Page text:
Choosing a secondary schoolAuthor: Alan Mellor, almellor
I’m confronted with the dispiriting facts that (a) my local council choice form counts for very little, and (b) schools, great as they are, never fully prepare you for your life ahead anyway.
Yet how could they? The stuff I get paid to do these days hadn’t been invented when I was at school. And before @phillcoleman gets all ‘That was “Fire” and “The Wheel”, Al’, I’m talking about the PC, mobile, and this t’interweb thing I am typing on. I rather hope to get big girl a school like the fantastic one I went to, that taught you ‘stuff’, but also tried to teach you how to learn, and experiment, and have some confidence.
And that led me to thinking about this blog’s title: ‘the Future of Work’. What actually will be the future of work for my big girl?
It’s unlikely to be manufacturing if she remains in the UK. And a good deal of our services sector has had the wind knocked out of its sails as well. Profitable banks? Anyone remember those?
Looking at her primary school education to date, Eco issues are set to become hugely important to this particular generation of millenials. Whilst it has been news to this Gen-X’er that we are trashing the planet quicker than it can sustain being trashed, big girl has been practically brought up with that message.
Obligatory plug for Yuuguu ‘Were already doing our bit to cut travel’ aside, I wonder if this generation will be the one to finally reach that tipping point as described so well by Mr Gladwell. That, ok, so we never used to do remote working all that much, because … well, we never had, but now there are some more pressing matters at hand.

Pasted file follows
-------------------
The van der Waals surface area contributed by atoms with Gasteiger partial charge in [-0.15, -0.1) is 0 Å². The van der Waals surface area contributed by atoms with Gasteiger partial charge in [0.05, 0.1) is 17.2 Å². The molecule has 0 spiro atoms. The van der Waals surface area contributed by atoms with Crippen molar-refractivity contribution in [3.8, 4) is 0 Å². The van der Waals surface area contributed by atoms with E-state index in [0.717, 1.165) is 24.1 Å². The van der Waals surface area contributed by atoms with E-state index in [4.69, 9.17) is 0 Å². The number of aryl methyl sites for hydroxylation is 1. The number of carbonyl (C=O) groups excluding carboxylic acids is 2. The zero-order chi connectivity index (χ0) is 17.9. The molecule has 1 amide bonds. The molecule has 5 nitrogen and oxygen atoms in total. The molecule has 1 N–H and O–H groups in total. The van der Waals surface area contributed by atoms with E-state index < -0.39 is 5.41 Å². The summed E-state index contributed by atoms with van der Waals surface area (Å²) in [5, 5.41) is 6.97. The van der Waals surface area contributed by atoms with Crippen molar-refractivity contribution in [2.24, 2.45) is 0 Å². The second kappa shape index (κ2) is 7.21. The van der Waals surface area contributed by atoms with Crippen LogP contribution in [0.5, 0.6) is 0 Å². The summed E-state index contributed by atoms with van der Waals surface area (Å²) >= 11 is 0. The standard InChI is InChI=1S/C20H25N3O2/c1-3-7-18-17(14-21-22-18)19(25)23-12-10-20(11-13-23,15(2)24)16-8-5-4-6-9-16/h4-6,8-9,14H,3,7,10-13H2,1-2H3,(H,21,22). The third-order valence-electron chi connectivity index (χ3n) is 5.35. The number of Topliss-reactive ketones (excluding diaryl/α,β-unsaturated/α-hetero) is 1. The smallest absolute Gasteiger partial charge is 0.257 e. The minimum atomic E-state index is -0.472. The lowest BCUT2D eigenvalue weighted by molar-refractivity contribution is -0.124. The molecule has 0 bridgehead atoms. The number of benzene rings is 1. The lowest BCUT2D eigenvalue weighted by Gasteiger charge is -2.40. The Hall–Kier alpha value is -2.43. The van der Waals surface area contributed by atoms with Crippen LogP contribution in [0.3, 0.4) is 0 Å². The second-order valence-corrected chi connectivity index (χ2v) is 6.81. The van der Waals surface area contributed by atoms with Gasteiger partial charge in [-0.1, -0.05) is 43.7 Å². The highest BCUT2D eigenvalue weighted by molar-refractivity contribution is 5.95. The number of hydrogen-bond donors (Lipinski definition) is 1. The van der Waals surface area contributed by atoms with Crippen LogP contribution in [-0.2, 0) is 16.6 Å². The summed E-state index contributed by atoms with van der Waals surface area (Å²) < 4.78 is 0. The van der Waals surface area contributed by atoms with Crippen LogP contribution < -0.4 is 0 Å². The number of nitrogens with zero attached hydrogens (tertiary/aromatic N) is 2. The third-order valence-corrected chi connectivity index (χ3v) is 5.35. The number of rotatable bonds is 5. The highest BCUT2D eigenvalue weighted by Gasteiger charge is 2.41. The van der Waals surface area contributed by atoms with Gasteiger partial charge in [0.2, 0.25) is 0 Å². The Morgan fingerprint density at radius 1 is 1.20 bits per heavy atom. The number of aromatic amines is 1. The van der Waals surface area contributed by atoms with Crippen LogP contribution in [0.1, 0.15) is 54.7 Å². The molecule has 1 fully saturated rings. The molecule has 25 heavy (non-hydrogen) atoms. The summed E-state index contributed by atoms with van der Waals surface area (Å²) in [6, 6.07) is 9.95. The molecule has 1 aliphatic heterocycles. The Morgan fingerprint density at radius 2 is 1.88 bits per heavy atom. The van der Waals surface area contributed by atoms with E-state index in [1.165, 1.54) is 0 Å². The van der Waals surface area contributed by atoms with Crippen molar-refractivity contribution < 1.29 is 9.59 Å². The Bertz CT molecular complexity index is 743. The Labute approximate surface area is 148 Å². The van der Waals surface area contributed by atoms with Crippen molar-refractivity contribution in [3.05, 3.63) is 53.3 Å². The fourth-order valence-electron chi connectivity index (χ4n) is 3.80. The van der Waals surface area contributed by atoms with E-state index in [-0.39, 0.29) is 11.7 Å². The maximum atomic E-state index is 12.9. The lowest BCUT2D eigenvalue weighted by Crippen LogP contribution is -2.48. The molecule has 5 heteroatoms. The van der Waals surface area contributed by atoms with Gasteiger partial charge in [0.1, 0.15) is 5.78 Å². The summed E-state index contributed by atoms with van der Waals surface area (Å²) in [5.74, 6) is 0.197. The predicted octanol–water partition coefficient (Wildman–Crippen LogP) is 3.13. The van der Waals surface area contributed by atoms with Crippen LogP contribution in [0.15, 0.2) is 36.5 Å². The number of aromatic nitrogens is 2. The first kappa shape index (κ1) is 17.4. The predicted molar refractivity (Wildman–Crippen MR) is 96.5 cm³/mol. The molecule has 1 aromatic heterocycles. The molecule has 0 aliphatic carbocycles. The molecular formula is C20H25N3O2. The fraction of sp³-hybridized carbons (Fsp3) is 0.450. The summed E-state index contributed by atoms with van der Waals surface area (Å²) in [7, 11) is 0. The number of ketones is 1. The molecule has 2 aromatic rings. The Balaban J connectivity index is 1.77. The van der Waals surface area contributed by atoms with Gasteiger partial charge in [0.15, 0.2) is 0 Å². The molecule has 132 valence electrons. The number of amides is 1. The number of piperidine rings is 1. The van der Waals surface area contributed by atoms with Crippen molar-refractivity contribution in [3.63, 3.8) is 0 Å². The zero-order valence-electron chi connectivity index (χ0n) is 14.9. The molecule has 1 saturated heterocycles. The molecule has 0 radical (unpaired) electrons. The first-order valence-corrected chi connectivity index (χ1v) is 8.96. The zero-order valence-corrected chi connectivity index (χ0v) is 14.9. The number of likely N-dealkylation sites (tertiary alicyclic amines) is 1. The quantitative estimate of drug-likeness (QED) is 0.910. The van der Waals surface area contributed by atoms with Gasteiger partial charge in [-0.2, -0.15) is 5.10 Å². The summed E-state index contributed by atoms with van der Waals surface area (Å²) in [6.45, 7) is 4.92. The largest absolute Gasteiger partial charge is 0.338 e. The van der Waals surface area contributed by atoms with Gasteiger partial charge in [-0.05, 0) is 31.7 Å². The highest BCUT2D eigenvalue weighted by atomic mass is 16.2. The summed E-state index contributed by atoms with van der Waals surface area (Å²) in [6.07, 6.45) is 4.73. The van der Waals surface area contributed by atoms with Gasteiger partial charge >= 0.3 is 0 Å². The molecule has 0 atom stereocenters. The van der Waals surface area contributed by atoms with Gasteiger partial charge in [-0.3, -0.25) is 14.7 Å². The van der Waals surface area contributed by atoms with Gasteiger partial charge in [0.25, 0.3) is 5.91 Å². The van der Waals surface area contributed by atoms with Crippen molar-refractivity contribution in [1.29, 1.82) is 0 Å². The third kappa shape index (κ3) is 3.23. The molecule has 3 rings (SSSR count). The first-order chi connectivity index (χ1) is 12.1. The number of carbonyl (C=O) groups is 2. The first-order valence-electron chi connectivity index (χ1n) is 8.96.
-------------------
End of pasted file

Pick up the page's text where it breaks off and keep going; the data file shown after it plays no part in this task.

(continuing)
- Would I do my old commute to work 8 miles to Manchester town centre each way, each day if petrol cost 25 pounds a litre?
- Would I park my car in the City Centre if the projected 9 billion worldwide populous had made city centre real estate so scarce and expensive that parking contracts were five figures a year?
Using remote tools like screen sharing, telephone conferencing and instant messages is certainly a way of reducing the carbon footprint of transporting people in metal boxes. It cuts it to that of making the electricity needed to power the computers and internet. And things might well get more interesting here in big girl’s working life; I will not be surprised to see much more creative, local solutions to generating small amounts of electricity -just enough to power a mobile internet browser on a phone, or a notebook. Potentially, this could be done by completely clean sources, depending on local conditions: solar, wind, water, thermal.
The development of a measurably greener alternative to business travel might just be the push needed to drag remote working fully into the mainstream.
What do you think?